But the combination strategy would not work for patients taking indometacin where a significant cardiovascular risk remains even when patients also take aspirin, the study showed.
Using data from a large Californian database, the researchers looked at the MI risks of over 400,000 patients aged 18 and over with a diagnosis of osteoarthritis or rheumatoid arthritis who were treated with either a COX-2 or a non-aspirin NSAID between January 1999 and June 2004.
There were 15,343 cases of MI, 1,233 of which were fatal.
The researchers found that the increased risk of acute MI associated with NSAID or COX-2 treatment was 'completely reversed' in patients taking meloxicam, sulindac and celecoxib, as well as the withdrawn rofecoxib (Vioxx) when there was concomitant use of aspirin.
However, the risk of indometacin remained statistically significant for patients taking aspirin, and aspirin use had no effect on ibuprofen users' risks.
The researchers acknowledged that a combination of an NSAID or COX-2 selective agent plus aspirin may increase non-cardiovascular risks.
Lead researcher Professor Gurkipal Singh, of the University of Stanford in California, said: 'The potentially increased GI toxicity of the aspirin-NSAID combination needs further evaluation.'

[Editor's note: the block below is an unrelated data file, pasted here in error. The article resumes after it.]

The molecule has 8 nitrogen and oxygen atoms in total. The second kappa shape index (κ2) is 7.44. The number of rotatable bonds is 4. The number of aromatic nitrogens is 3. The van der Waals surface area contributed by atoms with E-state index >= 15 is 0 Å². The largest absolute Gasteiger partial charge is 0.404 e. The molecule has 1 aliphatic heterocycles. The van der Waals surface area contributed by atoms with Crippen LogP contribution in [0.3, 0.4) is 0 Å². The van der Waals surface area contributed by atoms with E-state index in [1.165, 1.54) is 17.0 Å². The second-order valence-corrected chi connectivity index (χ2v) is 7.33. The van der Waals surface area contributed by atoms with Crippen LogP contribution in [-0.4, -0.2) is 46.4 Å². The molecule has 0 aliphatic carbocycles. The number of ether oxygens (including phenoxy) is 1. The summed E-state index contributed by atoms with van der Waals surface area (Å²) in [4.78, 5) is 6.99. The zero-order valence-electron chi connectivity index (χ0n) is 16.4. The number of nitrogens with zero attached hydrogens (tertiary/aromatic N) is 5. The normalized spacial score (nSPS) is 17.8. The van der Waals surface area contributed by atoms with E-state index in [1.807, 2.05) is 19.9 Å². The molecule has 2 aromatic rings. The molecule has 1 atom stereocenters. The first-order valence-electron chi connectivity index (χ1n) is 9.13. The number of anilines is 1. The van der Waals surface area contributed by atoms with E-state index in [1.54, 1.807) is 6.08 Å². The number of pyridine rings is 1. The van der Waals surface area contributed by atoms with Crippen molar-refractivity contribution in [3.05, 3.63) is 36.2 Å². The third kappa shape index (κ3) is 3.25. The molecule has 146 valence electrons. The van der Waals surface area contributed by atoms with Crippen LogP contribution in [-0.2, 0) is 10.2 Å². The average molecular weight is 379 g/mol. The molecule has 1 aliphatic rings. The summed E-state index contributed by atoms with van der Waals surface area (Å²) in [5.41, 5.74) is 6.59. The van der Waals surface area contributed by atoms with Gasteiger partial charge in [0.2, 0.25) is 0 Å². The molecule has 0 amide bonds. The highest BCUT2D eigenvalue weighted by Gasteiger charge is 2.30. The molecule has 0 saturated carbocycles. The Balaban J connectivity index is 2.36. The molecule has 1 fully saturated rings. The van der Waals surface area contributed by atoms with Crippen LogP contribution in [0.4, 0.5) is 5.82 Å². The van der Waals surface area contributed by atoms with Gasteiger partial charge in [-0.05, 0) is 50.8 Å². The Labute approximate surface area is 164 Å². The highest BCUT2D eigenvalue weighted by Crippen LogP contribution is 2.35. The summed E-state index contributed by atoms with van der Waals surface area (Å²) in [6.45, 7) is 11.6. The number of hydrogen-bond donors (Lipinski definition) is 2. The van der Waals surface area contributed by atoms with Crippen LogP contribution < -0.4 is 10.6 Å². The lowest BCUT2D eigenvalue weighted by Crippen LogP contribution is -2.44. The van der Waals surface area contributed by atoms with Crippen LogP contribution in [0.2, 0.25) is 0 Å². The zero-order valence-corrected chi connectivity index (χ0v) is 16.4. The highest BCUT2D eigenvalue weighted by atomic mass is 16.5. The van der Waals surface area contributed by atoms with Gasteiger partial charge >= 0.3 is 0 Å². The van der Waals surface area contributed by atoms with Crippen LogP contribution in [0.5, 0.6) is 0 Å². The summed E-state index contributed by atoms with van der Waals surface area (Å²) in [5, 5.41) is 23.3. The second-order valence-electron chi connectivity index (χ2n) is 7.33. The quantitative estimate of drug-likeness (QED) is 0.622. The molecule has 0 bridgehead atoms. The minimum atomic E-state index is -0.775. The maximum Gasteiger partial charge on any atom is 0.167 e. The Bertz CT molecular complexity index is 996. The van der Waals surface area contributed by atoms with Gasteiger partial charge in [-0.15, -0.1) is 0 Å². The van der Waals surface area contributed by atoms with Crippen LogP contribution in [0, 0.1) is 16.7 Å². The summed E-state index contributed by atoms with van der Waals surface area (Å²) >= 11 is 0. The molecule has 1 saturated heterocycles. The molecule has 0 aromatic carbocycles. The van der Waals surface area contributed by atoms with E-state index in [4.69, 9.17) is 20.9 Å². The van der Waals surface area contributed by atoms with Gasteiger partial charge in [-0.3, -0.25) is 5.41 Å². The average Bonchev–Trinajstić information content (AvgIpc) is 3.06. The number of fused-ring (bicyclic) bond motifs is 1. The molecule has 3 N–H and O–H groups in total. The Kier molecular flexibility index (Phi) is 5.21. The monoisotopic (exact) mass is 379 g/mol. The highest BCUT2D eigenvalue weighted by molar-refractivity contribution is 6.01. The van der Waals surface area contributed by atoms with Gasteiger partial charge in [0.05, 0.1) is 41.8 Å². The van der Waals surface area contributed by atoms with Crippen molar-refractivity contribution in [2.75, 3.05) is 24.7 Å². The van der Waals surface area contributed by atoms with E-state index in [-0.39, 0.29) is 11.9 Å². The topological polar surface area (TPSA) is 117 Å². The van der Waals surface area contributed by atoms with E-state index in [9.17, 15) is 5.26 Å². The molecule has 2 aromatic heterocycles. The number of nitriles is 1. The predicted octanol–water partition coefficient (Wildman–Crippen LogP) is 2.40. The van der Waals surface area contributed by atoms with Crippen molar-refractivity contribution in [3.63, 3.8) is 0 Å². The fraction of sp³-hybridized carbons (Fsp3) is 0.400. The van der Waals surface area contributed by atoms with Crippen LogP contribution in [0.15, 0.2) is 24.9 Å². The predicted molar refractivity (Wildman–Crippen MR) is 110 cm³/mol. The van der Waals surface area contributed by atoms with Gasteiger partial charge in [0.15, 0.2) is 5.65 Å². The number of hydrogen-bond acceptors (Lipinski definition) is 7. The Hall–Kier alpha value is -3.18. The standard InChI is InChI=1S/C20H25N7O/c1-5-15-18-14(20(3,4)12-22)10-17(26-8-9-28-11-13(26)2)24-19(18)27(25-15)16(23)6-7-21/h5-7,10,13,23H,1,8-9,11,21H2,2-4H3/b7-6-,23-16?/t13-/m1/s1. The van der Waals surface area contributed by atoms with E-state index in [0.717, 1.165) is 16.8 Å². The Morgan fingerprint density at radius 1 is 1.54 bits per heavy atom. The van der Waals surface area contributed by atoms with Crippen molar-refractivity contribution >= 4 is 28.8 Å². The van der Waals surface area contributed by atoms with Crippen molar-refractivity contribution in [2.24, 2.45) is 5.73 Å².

Dr Andrew Moore, director of the Pain Research Institute at the University of Oxford, said: 'Low-dose aspirin is likely to bump up the GI risk.
'You could co-prescribe a proton pump inhibitor (PPI) but compliance is poor. If patients do take PPIs long-term, there is an increased risk of osteoporosis.'
Dr Julian Nash, consultant rheumatologist at the Royal National Orthopaedic Hospital in Stanmore, north London, said: 'More than a half of patients prescribed PPIs are no longer taking them at the end of a year. GPs may think their patients are protected from GI risk when they are not.'
A second study presented at the conference identified the highest risk of acute MI for naproxen and indometacin, with lower risks for ibuprofen and piroxicam.
- EULAR 2006